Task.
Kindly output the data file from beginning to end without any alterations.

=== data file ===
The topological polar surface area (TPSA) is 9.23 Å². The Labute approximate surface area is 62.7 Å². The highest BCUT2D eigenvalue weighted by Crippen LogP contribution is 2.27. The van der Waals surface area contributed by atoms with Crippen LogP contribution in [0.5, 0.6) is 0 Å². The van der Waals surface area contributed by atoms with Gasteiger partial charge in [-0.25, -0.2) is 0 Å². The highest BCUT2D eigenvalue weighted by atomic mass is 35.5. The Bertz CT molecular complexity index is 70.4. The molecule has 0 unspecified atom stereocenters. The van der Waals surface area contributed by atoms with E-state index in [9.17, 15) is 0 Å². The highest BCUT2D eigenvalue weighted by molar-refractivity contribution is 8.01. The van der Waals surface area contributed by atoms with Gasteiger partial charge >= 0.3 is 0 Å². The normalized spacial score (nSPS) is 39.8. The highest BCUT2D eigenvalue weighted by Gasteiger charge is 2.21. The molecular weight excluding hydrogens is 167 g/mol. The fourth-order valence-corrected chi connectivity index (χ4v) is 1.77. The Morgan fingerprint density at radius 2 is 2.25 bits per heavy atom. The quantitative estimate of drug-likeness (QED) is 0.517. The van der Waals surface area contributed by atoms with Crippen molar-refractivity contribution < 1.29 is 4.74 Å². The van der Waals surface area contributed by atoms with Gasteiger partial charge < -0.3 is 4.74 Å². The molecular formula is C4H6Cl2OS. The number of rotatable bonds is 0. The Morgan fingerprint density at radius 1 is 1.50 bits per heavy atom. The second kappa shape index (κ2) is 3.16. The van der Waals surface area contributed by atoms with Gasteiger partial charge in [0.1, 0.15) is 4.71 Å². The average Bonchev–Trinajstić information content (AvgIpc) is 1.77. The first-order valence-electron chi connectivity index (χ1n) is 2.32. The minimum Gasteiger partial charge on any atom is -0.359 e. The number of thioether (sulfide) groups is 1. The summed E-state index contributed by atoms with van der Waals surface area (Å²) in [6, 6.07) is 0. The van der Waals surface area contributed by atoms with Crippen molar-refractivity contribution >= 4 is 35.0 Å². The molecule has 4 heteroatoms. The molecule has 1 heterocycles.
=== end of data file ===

The topological polar surface area (TPSA) is 9.23 Å². The Labute approximate surface area is 62.7 Å². The highest BCUT2D eigenvalue weighted by Crippen LogP contribution is 2.27. The van der Waals surface area contributed by atoms with Crippen LogP contribution in [0.5, 0.6) is 0 Å². The van der Waals surface area contributed by atoms with Gasteiger partial charge in [-0.25, -0.2) is 0 Å². The highest BCUT2D eigenvalue weighted by atomic mass is 35.5. The Bertz CT molecular complexity index is 70.4. The molecule has 0 unspecified atom stereocenters. The van der Waals surface area contributed by atoms with E-state index in [9.17, 15) is 0 Å². The highest BCUT2D eigenvalue weighted by molar-refractivity contribution is 8.01. The van der Waals surface area contributed by atoms with Gasteiger partial charge >= 0.3 is 0 Å². The normalized spacial score (nSPS) is 39.8. The highest BCUT2D eigenvalue weighted by Gasteiger charge is 2.21. The molecular weight excluding hydrogens is 167 g/mol. The fourth-order valence-corrected chi connectivity index (χ4v) is 1.77. The Morgan fingerprint density at radius 2 is 2.25 bits per heavy atom. The quantitative estimate of drug-likeness (QED) is 0.517. The van der Waals surface area contributed by atoms with Crippen molar-refractivity contribution < 1.29 is 4.74 Å². The van der Waals surface area contributed by atoms with Gasteiger partial charge < -0.3 is 4.74 Å². The molecular formula is C4H6Cl2OS. The number of rotatable bonds is 0. The Morgan fingerprint density at radius 1 is 1.50 bits per heavy atom. The second kappa shape index (κ2) is 3.16. The van der Waals surface area contributed by atoms with Gasteiger partial charge in [0.1, 0.15) is 4.71 Å². The average Bonchev–Trinajstić information content (AvgIpc) is 1.77. The first-order valence-electron chi connectivity index (χ1n) is 2.32. The minimum Gasteiger partial charge on any atom is -0.359 e. The number of thioether (sulfide) groups is 1. The summed E-state index contributed by atoms with van der Waals surface area (Å²) in [6, 6.07) is 0. The van der Waals surface area contributed by atoms with Crippen molar-refractivity contribution >= 4 is 35.0 Å². The molecule has 4 heteroatoms. The molecule has 1 heterocycles.